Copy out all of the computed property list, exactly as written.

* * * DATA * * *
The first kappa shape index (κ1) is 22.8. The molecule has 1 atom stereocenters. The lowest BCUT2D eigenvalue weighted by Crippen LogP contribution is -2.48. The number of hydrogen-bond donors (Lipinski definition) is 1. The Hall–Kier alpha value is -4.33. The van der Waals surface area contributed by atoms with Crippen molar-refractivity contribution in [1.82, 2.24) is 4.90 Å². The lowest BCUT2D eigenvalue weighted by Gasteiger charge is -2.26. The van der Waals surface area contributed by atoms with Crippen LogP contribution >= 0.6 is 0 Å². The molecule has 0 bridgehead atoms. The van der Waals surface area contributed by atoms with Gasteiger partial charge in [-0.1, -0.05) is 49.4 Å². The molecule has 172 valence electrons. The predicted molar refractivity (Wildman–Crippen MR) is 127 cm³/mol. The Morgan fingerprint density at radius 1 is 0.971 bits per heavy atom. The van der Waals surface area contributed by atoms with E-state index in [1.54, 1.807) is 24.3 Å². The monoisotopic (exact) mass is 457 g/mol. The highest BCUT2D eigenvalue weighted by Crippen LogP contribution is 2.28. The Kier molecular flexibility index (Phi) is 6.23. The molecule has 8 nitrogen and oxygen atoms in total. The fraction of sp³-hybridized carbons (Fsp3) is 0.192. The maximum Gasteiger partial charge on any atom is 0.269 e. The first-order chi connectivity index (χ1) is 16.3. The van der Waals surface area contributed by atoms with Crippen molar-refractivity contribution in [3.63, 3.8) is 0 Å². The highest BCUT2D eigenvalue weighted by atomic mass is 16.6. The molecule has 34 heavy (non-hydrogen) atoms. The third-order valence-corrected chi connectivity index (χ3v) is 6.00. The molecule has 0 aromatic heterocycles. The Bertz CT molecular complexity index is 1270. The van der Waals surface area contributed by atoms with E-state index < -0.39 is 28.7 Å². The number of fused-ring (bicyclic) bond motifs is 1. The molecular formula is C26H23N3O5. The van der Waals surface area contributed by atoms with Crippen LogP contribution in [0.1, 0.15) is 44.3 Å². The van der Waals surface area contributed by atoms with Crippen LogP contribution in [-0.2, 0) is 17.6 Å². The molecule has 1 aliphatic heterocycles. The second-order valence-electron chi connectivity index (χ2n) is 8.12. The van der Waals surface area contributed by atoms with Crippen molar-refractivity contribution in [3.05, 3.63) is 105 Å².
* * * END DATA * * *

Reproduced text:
The first kappa shape index (κ1) is 22.8. The molecule has 1 atom stereocenters. The lowest BCUT2D eigenvalue weighted by Crippen LogP contribution is -2.48. The number of hydrogen-bond donors (Lipinski definition) is 1. The Hall–Kier alpha value is -4.33. The van der Waals surface area contributed by atoms with Crippen molar-refractivity contribution in [1.82, 2.24) is 4.90 Å². The lowest BCUT2D eigenvalue weighted by Gasteiger charge is -2.26. The van der Waals surface area contributed by atoms with Crippen LogP contribution >= 0.6 is 0 Å². The molecule has 0 bridgehead atoms. The van der Waals surface area contributed by atoms with Gasteiger partial charge in [-0.1, -0.05) is 49.4 Å². The molecule has 172 valence electrons. The predicted molar refractivity (Wildman–Crippen MR) is 127 cm³/mol. The Morgan fingerprint density at radius 1 is 0.971 bits per heavy atom. The van der Waals surface area contributed by atoms with E-state index in [1.54, 1.807) is 24.3 Å². The monoisotopic (exact) mass is 457 g/mol. The highest BCUT2D eigenvalue weighted by Crippen LogP contribution is 2.28. The Kier molecular flexibility index (Phi) is 6.23. The molecule has 8 nitrogen and oxygen atoms in total. The fraction of sp³-hybridized carbons (Fsp3) is 0.192. The maximum Gasteiger partial charge on any atom is 0.269 e. The first-order chi connectivity index (χ1) is 16.3. The van der Waals surface area contributed by atoms with Crippen molar-refractivity contribution in [3.63, 3.8) is 0 Å². The highest BCUT2D eigenvalue weighted by atomic mass is 16.6. The molecule has 34 heavy (non-hydrogen) atoms. The third-order valence-corrected chi connectivity index (χ3v) is 6.00. The molecule has 0 aromatic heterocycles. The Bertz CT molecular complexity index is 1270. The van der Waals surface area contributed by atoms with E-state index < -0.39 is 28.7 Å². The number of fused-ring (bicyclic) bond motifs is 1. The molecular formula is C26H23N3O5. The van der Waals surface area contributed by atoms with Crippen LogP contribution in [0.1, 0.15) is 44.3 Å². The van der Waals surface area contributed by atoms with Crippen LogP contribution in [-0.2, 0) is 17.6 Å². The molecule has 1 aliphatic heterocycles. The second-order valence-electron chi connectivity index (χ2n) is 8.12. The van der Waals surface area contributed by atoms with Crippen molar-refractivity contribution in [3.05, 3.63) is 105 Å².